Electronic Data Interchange or EDI is a virtual exchange of business documents or any other data using electronic formats between trading parties. In general, this exchange of documents or data happens between buyer and supplier, consists of transferring purchase orders, invoices, payments, shipping notices and various other business related documents. EDI allows companies to virtually interact with other organisations anywhere in the world without the hassle of waiting times and forecasting future procedures and geographical distance.
EDI is structured under a particular, standardized format, that permits corporations to achieve a lot of international partners and share standards with them.
EDI is also a tool that makes for smoother business relationships with a company’s different partners. Not only because it facilitates collaboration and relationships with customers and suppliers; but it also excludes the conflicts that can occur with delays and inattentional or issues faced in traditional communication.
With EDI, companies can check precisely where they are in the transaction process, and whether documents have been properly sent, received and so on - all of which helps them to stay on top of handling times.
Once you send files over the Internet, their content will be exposed to various network-based threats. Malicious individuals can intercept your message and then steal whatever sensitive information you have in there.
Content shared over FTP has no encryption, which means your data is insecure while in transit. To make matters worse, there is no effective workaround to ensure FTP in-transit security. You can use third party software to encrypt your content, however your login credentials are transmitted in plain text over the internet.
But with AS2 protocol, you can easily overcome those issues. AS2 protocol allows you to,
Before you carry out a transaction, it's important to make sure the entity you're about to transact with is in fact the one whom you intended to transact with. Sometimes, cyber criminals can spoof a trading partner's host and participate in the transactions in their stead. With FTP this is highly possible because your credentials are transmitted in plain text through the internet.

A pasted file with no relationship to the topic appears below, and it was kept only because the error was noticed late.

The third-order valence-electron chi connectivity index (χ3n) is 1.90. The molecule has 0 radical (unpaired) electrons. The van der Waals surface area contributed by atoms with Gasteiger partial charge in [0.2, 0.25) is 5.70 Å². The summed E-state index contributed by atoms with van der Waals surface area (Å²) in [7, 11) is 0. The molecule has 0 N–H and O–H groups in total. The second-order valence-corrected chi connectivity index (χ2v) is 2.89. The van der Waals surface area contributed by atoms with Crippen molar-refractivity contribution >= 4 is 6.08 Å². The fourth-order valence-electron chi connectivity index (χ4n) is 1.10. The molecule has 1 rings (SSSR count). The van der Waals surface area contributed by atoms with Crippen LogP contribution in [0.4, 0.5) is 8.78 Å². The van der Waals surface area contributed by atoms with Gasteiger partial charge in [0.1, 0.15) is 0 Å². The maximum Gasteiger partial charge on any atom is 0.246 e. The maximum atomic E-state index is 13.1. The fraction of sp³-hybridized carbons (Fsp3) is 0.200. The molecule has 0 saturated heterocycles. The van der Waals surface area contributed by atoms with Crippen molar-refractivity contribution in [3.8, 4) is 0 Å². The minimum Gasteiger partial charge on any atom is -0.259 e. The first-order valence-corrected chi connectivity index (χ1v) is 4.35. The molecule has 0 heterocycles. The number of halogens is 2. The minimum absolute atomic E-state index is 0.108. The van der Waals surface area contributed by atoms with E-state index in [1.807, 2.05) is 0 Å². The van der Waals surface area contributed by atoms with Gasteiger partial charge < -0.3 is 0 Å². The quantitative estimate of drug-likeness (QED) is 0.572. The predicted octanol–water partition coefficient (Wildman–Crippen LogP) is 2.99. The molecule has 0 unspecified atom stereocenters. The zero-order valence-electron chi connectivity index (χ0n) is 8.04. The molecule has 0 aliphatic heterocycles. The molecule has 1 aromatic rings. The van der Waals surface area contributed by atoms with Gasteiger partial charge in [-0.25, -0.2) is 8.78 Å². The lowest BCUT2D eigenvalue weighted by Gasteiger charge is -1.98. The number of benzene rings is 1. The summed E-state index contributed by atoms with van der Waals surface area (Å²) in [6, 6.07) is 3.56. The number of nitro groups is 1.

However, AS2 is compliant with the private-public key pair based authentication. You can encrypt content using your private key before transmitting to ensure data security in transmission. Once the content is received, only the parties you trust and whom you have shared your public key with, can decrypt the content.
Data integrity and non-repudiation are vital in maintaining the integrity of business transactions. You need to verify whether the message received by the recipient is in fact the message sent by the sender and has not been altered along the way (data integrity). Also it is essential to prevent a sender from disowning/refuting a transmission sent in the past (non-repudiation).
If you want to utilize these integrity and non-repudiation features under FTP, you and your partner would need to implement an additional protocol layer on top of FTP and explicitly adhere to it.
However, AS2 is a standardized protocol that already includes all these features, with a strong track record from leading B2B giants like Walmart, Amazon and Target Corporation.
Once you shared your data with your trading partner, there should be a confirmation whether they received/accepted the content you send. Also it helps to prevent the content being duplicated.
With FTP there is no inbuilt mechanism to ensure the intended recipient has received the message or disowning/refuting the sender from retransmitting already sent content in the past.
However, AS2 protocol has an option to request an electronic receipt from the recipient confirming message delivery status. This receipt is known as Message Disposition Notification (MDN). This can be used to ensure that the recipient has at least received the content successfully and prevent senders from resending the same content.
With AS2 protocol the message senders can also request from the recipient to add their digital signature to the MDN, eliminating the chance of MDN spoofing and preserving the end-to-end integrity of the overall transaction.
Furthermore, message Disposition Notification includes a Message Integrity Check (MIC) computed by your trading partner, based on the payload they received. When compared with the MIC computed for the original payload at sender's end, it will stand as strong proof that the content integrity was preserved.